On a personal and professional level, the editorship was a job and an opportunity (albeit a lot of hours for little pay). But it was more than that. It was a chance to make history, although I didn’t think of this at the time. As newspapers were dying, here was this bold little town launching its own newspaper as a nonprofit. Among other media outlets, the Los Angeles Times sent a reporter to Carbondale to write a story about the founding of The Sopris Sun. That story was picked up and published in newspapers across the nation, bearing headlines such as “Fine, We’ll Just Publish the Newspaper Ourselves.”

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More importantly, helping get The Sun off the ground was about the importance of community journalism. Who else would tell our stories? It was a chance to make sure that the long list of stories about Carbondale and its people didn’t die on the vine.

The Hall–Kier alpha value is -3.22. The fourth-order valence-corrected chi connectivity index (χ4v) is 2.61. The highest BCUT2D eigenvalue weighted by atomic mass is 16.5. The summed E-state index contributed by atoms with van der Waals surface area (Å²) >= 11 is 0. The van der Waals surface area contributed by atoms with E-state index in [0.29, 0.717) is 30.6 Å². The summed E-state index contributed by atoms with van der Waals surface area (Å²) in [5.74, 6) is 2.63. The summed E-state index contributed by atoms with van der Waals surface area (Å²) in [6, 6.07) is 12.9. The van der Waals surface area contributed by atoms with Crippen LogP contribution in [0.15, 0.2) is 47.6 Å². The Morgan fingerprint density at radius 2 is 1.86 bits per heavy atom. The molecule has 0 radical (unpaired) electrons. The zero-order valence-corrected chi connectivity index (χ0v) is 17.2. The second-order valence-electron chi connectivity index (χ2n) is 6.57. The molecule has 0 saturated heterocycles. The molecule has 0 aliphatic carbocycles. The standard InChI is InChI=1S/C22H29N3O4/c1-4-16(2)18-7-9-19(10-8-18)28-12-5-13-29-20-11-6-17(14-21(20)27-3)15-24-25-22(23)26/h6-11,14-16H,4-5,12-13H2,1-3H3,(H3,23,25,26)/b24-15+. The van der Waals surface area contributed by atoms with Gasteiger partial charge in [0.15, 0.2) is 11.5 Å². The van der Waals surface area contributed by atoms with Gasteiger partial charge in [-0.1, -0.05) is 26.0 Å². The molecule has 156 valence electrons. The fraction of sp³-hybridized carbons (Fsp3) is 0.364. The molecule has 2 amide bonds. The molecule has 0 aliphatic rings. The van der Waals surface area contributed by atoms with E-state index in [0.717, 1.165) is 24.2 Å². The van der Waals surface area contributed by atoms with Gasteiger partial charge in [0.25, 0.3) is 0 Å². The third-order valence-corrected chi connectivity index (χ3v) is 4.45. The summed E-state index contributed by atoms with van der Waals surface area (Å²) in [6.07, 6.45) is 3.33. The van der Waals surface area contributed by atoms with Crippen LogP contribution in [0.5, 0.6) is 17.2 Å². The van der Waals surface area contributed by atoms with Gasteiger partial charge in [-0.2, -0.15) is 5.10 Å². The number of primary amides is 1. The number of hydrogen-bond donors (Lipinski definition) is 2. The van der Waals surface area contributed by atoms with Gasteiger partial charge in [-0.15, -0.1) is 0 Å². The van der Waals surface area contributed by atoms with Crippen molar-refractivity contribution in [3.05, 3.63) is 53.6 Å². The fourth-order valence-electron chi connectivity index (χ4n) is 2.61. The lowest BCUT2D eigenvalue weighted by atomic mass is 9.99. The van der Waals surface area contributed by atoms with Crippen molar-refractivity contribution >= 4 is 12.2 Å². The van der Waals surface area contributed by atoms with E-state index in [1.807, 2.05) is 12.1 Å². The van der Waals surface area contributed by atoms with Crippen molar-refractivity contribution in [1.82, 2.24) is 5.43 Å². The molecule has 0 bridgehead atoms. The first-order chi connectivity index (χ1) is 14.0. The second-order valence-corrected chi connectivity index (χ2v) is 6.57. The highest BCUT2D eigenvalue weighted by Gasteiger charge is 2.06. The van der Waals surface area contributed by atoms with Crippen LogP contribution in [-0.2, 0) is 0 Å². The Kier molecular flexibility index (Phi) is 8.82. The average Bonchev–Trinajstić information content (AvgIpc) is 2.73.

Harvey, who ended up serving nearly three years on the Sun’s founding board of directors, feels similarly about the role of newspapers. “I think at our third anniversary fundraising party, I remember we had this screen with a video montage going of all the covers of The Sopris Sun. I lost my breath a little bit watching it — seeing these covers and these pictures of kids, people, animals, events in our community and the moments we captured, just with that front page.” 

Ten years later, I am proud to look back on the growth of The Sopris Sun. Over the years, it has been managed by a range of dedicated and knowledgeable volunteers, a board of directors that have worked to ensure there is funding for an editor, a part-time reporter, a graphic designer, a salesperson and a staffer to distribute each week’s paper. The list of stories about our sweet little community is far longer and more involved than two pages these days. I’m just grateful we have a newspaper to tell those stories.